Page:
And, of course, Russia’s decision to recognise two new independent states without any international support has done no good at all to its relations with the rest of the world in the short term.
But, on the plus side, Russia has grabbed two new vassal states, and pretty much cemented their independence from Georgia. More than likely, the next step will be to bring those states into the Russian Federation formally – although probably not for a few years yet. If you’re Russian, it’s hard to argue against increasing the size of the Russian state.
Recognition will also, oddly, have the effect of increasing stability in the Caucasus, and will reduce tensions between Russia and Georgia in the long term. Georgia will eventually see sense and abandon its claim to its two provinces in favour of (a) recognising reality and moving on with life and (b) getting NATO membership. And if there is no territorial dispute for Russia and Georgia to focus on, they can instead focus on building a reasonably rational and peaceful relationship.
Finally, it’s worth noting that Russia was never going to have a better opportunity to recognise South Ossetian and Abkhazian independence. It really was a case of use it, or lose it.
Should Geogia join NATO?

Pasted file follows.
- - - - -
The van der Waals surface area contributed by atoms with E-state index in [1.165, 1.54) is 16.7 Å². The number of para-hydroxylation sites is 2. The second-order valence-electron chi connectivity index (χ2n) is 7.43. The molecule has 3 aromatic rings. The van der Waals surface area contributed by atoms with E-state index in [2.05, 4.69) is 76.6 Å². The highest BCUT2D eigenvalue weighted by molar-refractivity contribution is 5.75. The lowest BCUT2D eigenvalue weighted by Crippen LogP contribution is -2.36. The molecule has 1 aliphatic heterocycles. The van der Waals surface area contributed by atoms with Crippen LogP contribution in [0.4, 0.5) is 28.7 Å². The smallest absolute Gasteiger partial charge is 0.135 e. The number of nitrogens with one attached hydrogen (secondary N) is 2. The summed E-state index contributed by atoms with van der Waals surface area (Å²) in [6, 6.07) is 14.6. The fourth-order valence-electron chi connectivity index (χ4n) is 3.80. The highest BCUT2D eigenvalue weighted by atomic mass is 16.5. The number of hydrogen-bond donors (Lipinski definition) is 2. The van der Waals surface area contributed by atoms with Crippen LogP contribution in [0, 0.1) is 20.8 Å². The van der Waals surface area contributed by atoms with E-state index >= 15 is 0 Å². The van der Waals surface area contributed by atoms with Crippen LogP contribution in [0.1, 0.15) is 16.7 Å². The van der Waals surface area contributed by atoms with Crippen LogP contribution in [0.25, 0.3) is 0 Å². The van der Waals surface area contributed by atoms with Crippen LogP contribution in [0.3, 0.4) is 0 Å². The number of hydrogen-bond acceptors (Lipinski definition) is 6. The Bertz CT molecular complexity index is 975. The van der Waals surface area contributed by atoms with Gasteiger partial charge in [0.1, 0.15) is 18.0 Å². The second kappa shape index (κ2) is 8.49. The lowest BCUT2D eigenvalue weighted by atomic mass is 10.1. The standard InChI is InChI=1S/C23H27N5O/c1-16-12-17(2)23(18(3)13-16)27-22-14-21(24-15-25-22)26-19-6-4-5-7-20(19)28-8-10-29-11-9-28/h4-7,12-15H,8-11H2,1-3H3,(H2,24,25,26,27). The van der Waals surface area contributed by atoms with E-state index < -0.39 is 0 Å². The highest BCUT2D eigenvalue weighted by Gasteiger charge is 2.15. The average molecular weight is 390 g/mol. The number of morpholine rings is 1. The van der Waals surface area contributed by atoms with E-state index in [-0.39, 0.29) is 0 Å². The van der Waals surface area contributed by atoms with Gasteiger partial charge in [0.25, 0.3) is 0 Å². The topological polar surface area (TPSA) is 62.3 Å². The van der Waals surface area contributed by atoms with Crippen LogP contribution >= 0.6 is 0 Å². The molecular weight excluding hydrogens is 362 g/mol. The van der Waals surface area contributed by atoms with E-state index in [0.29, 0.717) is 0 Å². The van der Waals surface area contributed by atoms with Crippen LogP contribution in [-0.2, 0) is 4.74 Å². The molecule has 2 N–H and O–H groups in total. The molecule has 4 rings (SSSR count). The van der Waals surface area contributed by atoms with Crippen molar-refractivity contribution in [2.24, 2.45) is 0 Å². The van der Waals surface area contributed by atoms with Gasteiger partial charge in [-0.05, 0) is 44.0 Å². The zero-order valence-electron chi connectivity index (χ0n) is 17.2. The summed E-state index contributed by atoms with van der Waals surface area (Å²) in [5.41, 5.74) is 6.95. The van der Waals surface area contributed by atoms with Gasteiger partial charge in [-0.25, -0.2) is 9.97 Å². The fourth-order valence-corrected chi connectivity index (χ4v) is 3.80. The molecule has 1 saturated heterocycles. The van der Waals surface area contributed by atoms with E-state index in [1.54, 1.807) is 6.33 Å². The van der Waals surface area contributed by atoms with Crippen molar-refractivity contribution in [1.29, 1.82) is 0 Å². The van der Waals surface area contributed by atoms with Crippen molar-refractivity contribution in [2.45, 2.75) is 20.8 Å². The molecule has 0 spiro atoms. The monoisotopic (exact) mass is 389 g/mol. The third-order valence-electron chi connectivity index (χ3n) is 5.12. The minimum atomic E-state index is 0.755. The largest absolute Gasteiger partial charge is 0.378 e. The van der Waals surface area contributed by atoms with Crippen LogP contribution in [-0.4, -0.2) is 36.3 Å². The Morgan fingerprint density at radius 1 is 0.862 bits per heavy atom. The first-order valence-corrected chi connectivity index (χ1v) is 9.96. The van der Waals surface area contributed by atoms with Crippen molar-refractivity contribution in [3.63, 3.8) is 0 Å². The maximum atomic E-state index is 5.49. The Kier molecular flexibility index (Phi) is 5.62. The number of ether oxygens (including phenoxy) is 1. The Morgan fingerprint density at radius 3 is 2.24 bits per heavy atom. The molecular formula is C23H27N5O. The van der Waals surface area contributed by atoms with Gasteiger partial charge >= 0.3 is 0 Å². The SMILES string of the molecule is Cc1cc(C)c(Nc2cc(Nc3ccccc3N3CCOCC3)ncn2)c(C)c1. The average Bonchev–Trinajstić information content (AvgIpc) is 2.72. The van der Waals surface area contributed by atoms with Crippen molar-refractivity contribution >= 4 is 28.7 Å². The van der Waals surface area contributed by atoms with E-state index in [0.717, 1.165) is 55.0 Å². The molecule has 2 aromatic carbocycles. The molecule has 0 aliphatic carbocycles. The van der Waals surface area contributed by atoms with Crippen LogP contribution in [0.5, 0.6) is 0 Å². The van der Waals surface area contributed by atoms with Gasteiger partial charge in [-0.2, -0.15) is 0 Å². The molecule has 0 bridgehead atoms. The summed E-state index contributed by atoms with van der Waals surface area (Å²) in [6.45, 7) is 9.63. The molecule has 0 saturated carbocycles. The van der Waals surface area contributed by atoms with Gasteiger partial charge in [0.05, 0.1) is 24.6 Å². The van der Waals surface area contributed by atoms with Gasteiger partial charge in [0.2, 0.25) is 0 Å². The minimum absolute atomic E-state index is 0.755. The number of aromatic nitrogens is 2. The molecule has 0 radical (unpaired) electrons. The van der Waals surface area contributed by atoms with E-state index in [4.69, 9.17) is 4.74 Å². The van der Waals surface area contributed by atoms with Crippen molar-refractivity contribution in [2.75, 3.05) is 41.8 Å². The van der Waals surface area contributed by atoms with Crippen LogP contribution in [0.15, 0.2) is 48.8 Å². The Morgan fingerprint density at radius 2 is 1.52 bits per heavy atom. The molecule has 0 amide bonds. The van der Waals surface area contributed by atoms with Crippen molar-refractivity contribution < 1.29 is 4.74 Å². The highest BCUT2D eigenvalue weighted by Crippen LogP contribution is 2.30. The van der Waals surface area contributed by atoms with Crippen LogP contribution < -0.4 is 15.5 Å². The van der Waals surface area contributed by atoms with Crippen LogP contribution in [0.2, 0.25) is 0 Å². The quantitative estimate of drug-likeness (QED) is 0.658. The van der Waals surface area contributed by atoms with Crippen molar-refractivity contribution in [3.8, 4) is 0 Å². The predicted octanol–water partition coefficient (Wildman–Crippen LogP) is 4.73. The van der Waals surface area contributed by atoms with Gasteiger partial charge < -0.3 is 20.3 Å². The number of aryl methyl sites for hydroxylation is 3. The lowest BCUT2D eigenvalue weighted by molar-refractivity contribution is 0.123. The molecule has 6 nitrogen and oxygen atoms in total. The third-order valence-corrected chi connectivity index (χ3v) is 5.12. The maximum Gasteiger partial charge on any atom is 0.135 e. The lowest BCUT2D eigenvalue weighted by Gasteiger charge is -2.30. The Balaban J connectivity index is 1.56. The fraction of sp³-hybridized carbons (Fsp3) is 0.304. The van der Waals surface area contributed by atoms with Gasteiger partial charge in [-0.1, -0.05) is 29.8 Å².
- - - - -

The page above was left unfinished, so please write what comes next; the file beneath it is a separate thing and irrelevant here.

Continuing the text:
Initially, my view was that NATO would have to be crazy to accept Georgia as a member now, after the war. Georgia is geographically isolated from the rest of the Alliance, and would be next to impossible to defend militarily from a Russian attack. And, of all the NATO member countries, it would be the least predictable and the most likely to get itself into a fire-fight.
However, I’m coming to believe that in the long term it may well be in NATO’s interests to allow Georgia to join. If Georgia had been a full-member in August, I’d argue that the war would probably have been avoided. It would have acted as a deterrent to Russia but, more importantly, Georgia would have been told in no uncertain terms to stop pissing around and that to invade South Ossetia and directly provoke Russia would undermine the stability and security of the Alliance as a whole.
End result – less likelihood of a war.
But, even if a conflict were to break out, Georgia’s NATO allies would not necessarily be obliged to come to its aid. A lot has been said about Artice 5, and many have argued that it would compel NATO members to come to the defence of any ally under attack . But actually Article 5 does not compel members to come to the aid of fellow members. It was first invoked after 9/11 to express solidarity with the United States, but it was certainly not invoked with Argentina attacked Great Britain in the Falkland Islands in 1982.
If Georgia sees sense, and resolves its territorial disputes, I wouldn’t be surprised to see it on the fast-track to membership.